The depth of water was varying between 70 and 80 metres and most of us were fishing superbraid lines because in this depth of water the use of braid with its ultra thin diameter enables sinkers half the weight of those used with comparable breaking strain nylon monofilament lines to be employed. Which naturally means it's half the work and arm-strain to bring your sinker up from these depths.

The Cod were playing hard to get and the squid baits had to be just about holding the bottom, so that if you lifted the sinker off the bottom by a few yards, the tide would wash the end rig a few yards further downtide. So you could effectively "walk" your bait down tide, searching the bottom for the fish.

This method inevitably means some tackle losses, but most of the time it is the sinker which finds that rocky crevice or hole on a rusted deckplate. So if you can break the sinker away often the end rig is returned intact.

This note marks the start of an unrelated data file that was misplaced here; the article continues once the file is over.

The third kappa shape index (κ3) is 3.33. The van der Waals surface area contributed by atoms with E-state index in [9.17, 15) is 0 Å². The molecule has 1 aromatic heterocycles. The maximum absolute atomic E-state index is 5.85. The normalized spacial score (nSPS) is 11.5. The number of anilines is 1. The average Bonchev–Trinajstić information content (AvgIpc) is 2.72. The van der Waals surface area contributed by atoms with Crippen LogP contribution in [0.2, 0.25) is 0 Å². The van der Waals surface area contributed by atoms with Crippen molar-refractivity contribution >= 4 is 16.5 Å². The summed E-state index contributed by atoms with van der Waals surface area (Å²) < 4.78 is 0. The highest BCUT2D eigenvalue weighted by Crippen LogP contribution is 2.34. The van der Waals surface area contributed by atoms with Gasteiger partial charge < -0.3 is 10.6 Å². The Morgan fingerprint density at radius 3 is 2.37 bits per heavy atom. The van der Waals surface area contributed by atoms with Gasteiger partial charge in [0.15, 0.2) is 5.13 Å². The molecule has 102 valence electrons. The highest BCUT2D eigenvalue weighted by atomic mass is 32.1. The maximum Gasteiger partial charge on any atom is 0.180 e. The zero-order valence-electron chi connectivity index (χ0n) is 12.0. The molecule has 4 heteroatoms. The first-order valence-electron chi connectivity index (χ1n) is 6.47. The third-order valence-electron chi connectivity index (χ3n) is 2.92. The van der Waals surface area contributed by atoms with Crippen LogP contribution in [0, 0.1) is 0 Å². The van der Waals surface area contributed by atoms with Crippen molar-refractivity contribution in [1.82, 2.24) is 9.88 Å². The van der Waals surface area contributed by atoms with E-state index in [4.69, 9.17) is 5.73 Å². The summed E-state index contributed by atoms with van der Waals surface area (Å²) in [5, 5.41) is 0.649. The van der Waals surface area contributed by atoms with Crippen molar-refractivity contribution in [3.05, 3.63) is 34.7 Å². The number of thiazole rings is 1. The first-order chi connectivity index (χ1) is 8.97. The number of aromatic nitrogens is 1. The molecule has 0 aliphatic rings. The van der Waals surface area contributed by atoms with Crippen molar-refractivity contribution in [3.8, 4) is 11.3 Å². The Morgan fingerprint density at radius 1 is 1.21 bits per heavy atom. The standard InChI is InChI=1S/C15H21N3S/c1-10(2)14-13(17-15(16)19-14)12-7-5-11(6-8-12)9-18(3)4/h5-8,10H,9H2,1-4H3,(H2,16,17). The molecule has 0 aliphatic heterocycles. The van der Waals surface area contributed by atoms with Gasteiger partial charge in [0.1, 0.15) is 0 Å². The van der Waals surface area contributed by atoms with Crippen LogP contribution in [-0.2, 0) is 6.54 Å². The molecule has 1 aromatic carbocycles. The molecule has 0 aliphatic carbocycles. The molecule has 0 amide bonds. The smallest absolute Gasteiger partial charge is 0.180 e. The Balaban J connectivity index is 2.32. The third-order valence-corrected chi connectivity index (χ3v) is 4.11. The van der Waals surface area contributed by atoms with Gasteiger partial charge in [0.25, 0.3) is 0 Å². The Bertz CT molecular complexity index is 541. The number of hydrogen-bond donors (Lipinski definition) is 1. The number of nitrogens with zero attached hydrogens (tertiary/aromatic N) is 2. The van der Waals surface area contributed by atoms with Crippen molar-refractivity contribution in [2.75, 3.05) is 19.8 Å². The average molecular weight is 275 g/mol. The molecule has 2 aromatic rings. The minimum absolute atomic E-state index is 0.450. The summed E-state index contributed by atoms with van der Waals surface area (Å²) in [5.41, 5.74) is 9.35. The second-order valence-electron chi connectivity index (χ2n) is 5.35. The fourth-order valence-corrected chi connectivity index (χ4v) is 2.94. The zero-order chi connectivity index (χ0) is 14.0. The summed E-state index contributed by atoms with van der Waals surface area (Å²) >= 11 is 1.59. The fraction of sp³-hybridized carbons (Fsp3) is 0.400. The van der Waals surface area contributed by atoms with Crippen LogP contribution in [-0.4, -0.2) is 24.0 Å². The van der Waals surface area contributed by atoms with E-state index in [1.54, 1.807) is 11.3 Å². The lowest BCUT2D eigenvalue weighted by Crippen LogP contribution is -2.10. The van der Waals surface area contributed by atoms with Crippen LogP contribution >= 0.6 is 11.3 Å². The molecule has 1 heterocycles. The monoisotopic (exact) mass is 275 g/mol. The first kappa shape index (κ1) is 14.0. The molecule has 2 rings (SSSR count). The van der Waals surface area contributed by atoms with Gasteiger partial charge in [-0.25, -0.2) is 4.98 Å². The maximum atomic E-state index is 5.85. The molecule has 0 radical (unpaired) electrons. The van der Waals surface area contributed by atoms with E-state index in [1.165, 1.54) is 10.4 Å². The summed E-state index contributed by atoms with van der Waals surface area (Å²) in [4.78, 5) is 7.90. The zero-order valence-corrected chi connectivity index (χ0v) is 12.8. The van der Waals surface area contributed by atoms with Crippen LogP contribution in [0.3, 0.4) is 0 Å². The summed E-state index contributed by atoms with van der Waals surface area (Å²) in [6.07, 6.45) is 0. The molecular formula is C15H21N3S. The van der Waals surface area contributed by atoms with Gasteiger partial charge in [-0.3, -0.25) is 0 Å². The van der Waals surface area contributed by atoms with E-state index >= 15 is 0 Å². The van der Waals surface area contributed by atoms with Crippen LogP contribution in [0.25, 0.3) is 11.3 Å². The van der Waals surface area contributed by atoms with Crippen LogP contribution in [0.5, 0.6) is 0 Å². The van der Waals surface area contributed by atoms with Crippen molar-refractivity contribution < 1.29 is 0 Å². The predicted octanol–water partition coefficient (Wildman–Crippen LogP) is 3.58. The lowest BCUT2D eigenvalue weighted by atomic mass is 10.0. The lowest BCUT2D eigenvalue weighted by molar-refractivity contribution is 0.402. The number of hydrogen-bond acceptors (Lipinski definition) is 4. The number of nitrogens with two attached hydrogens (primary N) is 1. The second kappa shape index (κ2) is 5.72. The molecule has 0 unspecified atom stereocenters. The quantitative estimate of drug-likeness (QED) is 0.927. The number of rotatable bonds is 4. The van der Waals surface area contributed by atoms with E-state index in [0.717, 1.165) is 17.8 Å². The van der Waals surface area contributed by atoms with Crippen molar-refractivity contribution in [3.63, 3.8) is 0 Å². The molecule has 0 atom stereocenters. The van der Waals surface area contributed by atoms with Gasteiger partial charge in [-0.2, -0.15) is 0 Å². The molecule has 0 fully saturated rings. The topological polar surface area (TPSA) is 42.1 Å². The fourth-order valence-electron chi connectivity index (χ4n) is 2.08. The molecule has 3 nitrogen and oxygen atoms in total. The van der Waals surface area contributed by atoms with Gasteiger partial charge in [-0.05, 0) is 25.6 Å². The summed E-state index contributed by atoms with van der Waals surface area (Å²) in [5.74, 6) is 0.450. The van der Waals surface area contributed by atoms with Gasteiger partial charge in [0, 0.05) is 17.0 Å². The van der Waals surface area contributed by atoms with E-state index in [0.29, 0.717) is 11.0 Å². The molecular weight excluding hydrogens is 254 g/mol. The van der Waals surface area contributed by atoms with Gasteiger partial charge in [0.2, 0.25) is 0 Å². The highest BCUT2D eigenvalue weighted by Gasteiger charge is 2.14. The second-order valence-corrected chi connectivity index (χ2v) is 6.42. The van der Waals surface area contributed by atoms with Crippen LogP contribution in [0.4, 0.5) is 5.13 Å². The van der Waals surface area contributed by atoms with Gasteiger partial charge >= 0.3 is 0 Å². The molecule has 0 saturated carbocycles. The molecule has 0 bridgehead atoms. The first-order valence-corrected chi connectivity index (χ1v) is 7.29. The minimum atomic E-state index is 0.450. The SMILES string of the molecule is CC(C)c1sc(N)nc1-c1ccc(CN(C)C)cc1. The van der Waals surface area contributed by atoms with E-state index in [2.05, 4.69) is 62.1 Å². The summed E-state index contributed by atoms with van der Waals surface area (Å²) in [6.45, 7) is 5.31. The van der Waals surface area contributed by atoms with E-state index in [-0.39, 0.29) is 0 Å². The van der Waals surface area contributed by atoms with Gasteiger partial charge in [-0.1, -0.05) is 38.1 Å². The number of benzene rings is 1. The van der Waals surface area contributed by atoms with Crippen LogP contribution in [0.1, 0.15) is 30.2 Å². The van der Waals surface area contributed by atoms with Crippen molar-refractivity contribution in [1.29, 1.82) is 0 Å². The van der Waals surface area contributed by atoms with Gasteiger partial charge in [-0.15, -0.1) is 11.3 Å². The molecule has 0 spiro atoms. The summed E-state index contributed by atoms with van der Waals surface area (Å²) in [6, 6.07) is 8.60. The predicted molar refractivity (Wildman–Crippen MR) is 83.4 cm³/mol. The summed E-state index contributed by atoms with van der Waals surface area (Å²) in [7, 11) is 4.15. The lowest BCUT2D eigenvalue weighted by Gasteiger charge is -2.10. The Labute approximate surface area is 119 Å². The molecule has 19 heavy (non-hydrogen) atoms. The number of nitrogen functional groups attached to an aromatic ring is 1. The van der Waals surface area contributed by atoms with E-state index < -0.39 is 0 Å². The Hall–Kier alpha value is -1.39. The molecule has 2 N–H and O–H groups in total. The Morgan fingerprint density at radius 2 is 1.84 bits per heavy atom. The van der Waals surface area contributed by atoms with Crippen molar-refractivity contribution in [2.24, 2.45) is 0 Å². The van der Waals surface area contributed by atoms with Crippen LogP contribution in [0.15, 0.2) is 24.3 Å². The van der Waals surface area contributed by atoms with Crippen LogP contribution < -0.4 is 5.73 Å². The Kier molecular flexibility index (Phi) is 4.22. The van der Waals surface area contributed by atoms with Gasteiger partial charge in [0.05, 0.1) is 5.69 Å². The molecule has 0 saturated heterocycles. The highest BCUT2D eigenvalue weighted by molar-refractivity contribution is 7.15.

One of the guys was using a simple yet tremendously effective system which consisted of no more than a tough elastic band half hitched to the line slider. This enabled a quick and easy sinker change and a "rotten bottom" type break out if the sinker became hitched in the bottom. What was also evident after we all switched to the elastic band rig, was that the elastic properties often "sprung" the sinker loose after it had become hitched.

Another advantage being "tight assed Westo’s" was that walking the dog early mornings, the Postman will often drop the elastic bands holding batches of letters together and these strong elastic bands are perfect for the job, and free!